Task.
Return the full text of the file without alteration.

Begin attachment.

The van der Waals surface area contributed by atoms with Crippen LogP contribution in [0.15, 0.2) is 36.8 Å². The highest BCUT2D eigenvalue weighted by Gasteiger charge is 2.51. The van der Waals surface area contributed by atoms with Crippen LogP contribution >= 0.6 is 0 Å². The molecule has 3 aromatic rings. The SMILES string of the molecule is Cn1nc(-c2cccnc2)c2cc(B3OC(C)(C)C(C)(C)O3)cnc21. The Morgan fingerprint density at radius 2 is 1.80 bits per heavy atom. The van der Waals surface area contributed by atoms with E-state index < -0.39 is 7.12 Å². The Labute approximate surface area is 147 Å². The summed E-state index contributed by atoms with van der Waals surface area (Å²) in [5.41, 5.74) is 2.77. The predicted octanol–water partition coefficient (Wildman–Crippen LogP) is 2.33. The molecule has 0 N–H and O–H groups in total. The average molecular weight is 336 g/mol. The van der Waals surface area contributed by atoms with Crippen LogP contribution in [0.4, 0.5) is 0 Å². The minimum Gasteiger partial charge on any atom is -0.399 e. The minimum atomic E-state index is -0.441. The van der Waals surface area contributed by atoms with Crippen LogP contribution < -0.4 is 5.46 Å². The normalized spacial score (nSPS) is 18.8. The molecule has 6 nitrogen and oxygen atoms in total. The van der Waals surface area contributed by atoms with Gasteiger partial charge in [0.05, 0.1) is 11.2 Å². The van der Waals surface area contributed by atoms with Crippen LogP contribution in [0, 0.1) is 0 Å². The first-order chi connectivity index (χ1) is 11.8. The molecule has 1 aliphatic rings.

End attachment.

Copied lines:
The van der Waals surface area contributed by atoms with Crippen LogP contribution in [0.15, 0.2) is 36.8 Å². The highest BCUT2D eigenvalue weighted by Gasteiger charge is 2.51. The van der Waals surface area contributed by atoms with Crippen LogP contribution >= 0.6 is 0 Å². The molecule has 3 aromatic rings. The SMILES string of the molecule is Cn1nc(-c2cccnc2)c2cc(B3OC(C)(C)C(C)(C)O3)cnc21. The Morgan fingerprint density at radius 2 is 1.80 bits per heavy atom. The van der Waals surface area contributed by atoms with E-state index < -0.39 is 7.12 Å². The Labute approximate surface area is 147 Å². The summed E-state index contributed by atoms with van der Waals surface area (Å²) in [5.41, 5.74) is 2.77. The predicted octanol–water partition coefficient (Wildman–Crippen LogP) is 2.33. The molecule has 0 N–H and O–H groups in total. The average molecular weight is 336 g/mol. The van der Waals surface area contributed by atoms with Crippen LogP contribution in [0.4, 0.5) is 0 Å². The minimum Gasteiger partial charge on any atom is -0.399 e. The minimum atomic E-state index is -0.441. The van der Waals surface area contributed by atoms with Crippen LogP contribution < -0.4 is 5.46 Å². The normalized spacial score (nSPS) is 18.8. The molecule has 6 nitrogen and oxygen atoms in total. The van der Waals surface area contributed by atoms with Gasteiger partial charge in [0.05, 0.1) is 11.2 Å². The van der Waals surface area contributed by atoms with Crippen LogP contribution in [0, 0.1) is 0 Å². The first-order chi connectivity index (χ1) is 11.8. The molecule has 1 aliphatic rings.